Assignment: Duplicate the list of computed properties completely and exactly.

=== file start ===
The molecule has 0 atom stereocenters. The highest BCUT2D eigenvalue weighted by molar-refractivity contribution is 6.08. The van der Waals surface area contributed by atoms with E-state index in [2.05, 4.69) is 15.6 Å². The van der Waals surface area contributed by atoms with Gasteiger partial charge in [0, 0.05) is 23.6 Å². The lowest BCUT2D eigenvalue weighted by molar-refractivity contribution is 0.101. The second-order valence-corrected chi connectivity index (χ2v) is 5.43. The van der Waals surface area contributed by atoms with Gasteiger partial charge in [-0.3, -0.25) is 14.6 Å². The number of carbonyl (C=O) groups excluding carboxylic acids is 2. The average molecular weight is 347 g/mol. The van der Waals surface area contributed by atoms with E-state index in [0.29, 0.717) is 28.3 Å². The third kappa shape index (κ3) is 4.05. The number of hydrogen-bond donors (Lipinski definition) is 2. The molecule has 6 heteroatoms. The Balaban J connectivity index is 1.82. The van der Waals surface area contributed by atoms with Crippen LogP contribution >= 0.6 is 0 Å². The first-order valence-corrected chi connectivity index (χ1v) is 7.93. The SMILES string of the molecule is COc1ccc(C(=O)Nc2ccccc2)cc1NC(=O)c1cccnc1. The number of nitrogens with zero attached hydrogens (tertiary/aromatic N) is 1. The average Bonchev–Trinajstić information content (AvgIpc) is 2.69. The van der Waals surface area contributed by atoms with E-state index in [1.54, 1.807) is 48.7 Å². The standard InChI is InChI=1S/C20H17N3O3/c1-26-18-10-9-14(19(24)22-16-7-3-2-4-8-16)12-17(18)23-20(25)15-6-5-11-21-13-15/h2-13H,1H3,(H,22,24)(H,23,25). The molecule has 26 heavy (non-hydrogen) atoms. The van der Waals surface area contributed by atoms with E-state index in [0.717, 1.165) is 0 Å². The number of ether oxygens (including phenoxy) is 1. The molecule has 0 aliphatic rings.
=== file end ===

The molecule has 0 atom stereocenters. The highest BCUT2D eigenvalue weighted by molar-refractivity contribution is 6.08. The van der Waals surface area contributed by atoms with E-state index in [2.05, 4.69) is 15.6 Å². The van der Waals surface area contributed by atoms with Gasteiger partial charge in [0, 0.05) is 23.6 Å². The lowest BCUT2D eigenvalue weighted by molar-refractivity contribution is 0.101. The second-order valence-corrected chi connectivity index (χ2v) is 5.43. The van der Waals surface area contributed by atoms with Gasteiger partial charge in [-0.3, -0.25) is 14.6 Å². The number of carbonyl (C=O) groups excluding carboxylic acids is 2. The average molecular weight is 347 g/mol. The van der Waals surface area contributed by atoms with E-state index in [0.29, 0.717) is 28.3 Å². The third kappa shape index (κ3) is 4.05. The number of hydrogen-bond donors (Lipinski definition) is 2. The molecule has 6 heteroatoms. The Balaban J connectivity index is 1.82. The van der Waals surface area contributed by atoms with Crippen LogP contribution >= 0.6 is 0 Å². The first-order valence-corrected chi connectivity index (χ1v) is 7.93. The SMILES string of the molecule is COc1ccc(C(=O)Nc2ccccc2)cc1NC(=O)c1cccnc1. The number of nitrogens with zero attached hydrogens (tertiary/aromatic N) is 1. The average Bonchev–Trinajstić information content (AvgIpc) is 2.69. The van der Waals surface area contributed by atoms with E-state index in [1.54, 1.807) is 48.7 Å². The standard InChI is InChI=1S/C20H17N3O3/c1-26-18-10-9-14(19(24)22-16-7-3-2-4-8-16)12-17(18)23-20(25)15-6-5-11-21-13-15/h2-13H,1H3,(H,22,24)(H,23,25). The molecule has 26 heavy (non-hydrogen) atoms. The van der Waals surface area contributed by atoms with E-state index in [0.717, 1.165) is 0 Å². The number of ether oxygens (including phenoxy) is 1. The molecule has 0 aliphatic rings.